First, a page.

Five things we learned from M.I.A.’s Hot Docs Q&A

The British-Tamil musician talked Netflix, Ghomeshi and Chinese investment in Sri Lanka at the Canadian premiere of her documentary


M.I.A. made it to Hot Docs for her movie premiere after a 48-hour travel ordeal. Dressed in a bright orange pantsuit, the British-Tamil musician appeared a bit tired but came through with a lively Q&A with NOW film critic Radheyan Simonpillai following a screening of Matangi/Maya/M.I.A., a documentary about her life directed by her long-time friend Steve Loveridge.

The irony is that M.I.A. never had a problem coming to Canada even when the U.S. wouldn’t grant her a visa. “I’m still pay-as-you-go,” she said of her travel woes.

The film puts controversial moments in M.I.A.’s career – including the Lynn Hirschberg interview, the Super Bowl bird flip and the Born Free music video – into the wider context of her experience as a Tamil refugee who became American-famous and used the platform to call out injustice in her native Sri Lanka in whatever way she could.

It features a lot of self-shot footage of years spent growing up in a tiny flat in a London council estate with her family after they fled civil war in Sri Lanka, and of a pivotal trip she made back there to visit relatives.

Here are five things we learned from the Q&A at the film’s Canadian premiere screening at Hot Docs.

People still hate Jian Ghomeshi

The doc features a handful of archival footage of M.I.A.’s Canadian media interviews between 2005 and 2010, including a cute moment with a group of Tamil girls on a live MuchMusic broadcast and an emo-haired George Stroumboulopoulos describing her career trajectory for his old CBC show.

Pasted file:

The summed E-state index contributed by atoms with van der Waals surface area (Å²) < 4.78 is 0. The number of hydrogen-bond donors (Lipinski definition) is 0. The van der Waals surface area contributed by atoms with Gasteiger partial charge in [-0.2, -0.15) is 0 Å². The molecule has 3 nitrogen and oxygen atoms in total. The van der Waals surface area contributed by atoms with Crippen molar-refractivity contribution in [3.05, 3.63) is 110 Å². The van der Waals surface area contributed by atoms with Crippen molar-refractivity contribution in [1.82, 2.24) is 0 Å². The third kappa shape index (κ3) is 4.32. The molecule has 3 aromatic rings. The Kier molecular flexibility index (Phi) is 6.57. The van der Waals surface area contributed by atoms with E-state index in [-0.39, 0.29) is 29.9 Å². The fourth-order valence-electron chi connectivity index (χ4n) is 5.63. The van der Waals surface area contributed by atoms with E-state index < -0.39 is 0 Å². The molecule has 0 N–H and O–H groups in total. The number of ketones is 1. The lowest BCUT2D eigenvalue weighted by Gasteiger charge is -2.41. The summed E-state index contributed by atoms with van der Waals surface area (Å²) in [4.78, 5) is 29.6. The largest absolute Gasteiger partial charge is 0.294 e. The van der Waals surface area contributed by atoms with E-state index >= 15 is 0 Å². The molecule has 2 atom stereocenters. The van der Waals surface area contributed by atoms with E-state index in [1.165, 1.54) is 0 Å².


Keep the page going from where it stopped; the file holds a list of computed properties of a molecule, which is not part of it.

But when the film cut to M.I.A. appearing on CBC Radio culture show Q in 2010 to discuss her critically panned (and fan-adored) Born Free music video, the audience loudly booed then-host Jian Ghomeshi.

During the Q&A, an audience member demanded to know why Loveridge – who appeared via Skype – would include Ghomeshi  in the film even though he’s now a pariah in the wake of his sexual assault trial.

“Why did you include that?” M.I.A. asked Loveridge, who looked caught off guard.

The filmmaker said the interview was a pivotal one as it visually made clear the emotional toll bad press had taken on her. As the film shows, M.I.A. had produced the video as a way to talk about genocide in Sri Lanka when she was being cut off or silenced by mainstream media outlets.

“You can read a lot of emotion in her face,” he explained. “I thought the footage was really rich. [You can see] she feels really battered down.

“I didn’t consider taking it out based on [Ghomeshi’s reputation],” he said as applause rang out. He then turned the question around: “Why would you take that out?” As the audience member stuttered, M.I.A. jumped in.

“There were loads of people in the film that were not credible,” she said, before elaborating on the Q interview. “I was not in a position to speak about the things I was going through clearly with him because he didn’t understand it and I was still processing it. That interview was just doomed to fail.”

Netflix apparently isn’t interested in acquiring the doc

Loveridge went into damage control mode after M.I.A. pulled a typical M.I.A. move and dished some behind-the-scenes gossip in a throwaway remark.

While talking about diversity in the music industry (or lack thereof), she explained how technology has changed distribution but not the nature of ownership nor the gatekeepers who decide who gets to watch and listen to what. A few streaming platforms have the distribution market cornered and “every venue is owned by two companies. Everything works on numbers.”